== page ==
“Two-Worlds in Old Russian Icon Painting” from Icons: Theology in Color by Eugene Trubetskoi.
In other icons of the Dormition, other colors of the celestial range are used to achieve the effect of separation of the two planes. Christ standing behind the deathbed is separated from the Virgin not only by assist but also by a special coloration of the celestial sphere surrounding him. Sometimes a single sphere forms around him a dark blue oval in which cherubim are seen. All these cherubim seem too drown in the blueness—except one, flaming red at the apex of the oval above the Saviour’s head. Sometimes…the oval contains many celestial spheres, one above the other, distinguished from one another by a multitude of shadings of light blue, including some incredible greenish-turquoise tints. The impression of something literally “out of this world” is overwhelming. For a long time I worried over the question of where the artist could have observed such colors in nature—until I saw them myself, after sundown, in the northern Petrograd sky.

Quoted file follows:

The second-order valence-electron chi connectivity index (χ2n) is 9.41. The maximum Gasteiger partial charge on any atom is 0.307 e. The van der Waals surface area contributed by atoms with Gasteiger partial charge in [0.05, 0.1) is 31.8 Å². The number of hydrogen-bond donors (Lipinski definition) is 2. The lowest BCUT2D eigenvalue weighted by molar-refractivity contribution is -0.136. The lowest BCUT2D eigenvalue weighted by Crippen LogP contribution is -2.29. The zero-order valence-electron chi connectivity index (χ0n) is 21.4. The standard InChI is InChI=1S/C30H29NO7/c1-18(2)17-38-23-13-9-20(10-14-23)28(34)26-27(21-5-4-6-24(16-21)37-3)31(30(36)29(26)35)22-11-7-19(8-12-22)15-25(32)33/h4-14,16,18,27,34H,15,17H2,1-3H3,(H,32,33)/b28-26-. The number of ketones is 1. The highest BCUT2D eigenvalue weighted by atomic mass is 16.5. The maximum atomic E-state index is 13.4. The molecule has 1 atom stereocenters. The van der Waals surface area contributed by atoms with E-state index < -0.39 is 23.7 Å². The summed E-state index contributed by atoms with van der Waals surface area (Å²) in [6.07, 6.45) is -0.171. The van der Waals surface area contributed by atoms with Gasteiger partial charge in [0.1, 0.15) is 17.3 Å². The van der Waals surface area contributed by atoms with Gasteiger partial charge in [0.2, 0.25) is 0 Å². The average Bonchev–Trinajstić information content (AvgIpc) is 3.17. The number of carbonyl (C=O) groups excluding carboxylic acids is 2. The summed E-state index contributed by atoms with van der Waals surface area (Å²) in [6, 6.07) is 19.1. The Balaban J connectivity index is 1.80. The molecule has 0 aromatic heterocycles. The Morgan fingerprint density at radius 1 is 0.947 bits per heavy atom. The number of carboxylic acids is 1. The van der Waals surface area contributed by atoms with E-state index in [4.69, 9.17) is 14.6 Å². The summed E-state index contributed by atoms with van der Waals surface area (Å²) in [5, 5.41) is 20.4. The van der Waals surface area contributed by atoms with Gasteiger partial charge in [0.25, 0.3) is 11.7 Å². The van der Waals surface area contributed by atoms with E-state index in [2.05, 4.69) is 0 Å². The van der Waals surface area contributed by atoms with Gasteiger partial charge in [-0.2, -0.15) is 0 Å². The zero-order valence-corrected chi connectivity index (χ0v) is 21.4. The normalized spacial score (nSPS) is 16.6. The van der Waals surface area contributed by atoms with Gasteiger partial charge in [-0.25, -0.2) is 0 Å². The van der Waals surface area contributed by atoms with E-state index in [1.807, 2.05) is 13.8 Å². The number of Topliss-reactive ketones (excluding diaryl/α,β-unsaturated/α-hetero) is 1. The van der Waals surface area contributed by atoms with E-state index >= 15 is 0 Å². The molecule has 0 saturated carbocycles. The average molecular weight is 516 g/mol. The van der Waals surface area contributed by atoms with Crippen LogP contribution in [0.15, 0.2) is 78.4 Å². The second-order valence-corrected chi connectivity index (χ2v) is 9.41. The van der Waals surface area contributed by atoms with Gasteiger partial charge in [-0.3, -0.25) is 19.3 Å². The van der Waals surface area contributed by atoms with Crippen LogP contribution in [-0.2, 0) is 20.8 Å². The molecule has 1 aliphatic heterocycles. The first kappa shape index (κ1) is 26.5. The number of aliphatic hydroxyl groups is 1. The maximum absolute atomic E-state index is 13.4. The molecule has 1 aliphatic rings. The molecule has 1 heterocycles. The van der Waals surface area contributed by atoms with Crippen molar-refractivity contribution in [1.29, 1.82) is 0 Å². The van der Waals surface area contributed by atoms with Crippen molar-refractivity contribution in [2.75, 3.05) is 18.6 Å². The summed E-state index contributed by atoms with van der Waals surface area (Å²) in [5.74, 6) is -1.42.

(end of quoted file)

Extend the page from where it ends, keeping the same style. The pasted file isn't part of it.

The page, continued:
Part 4: Red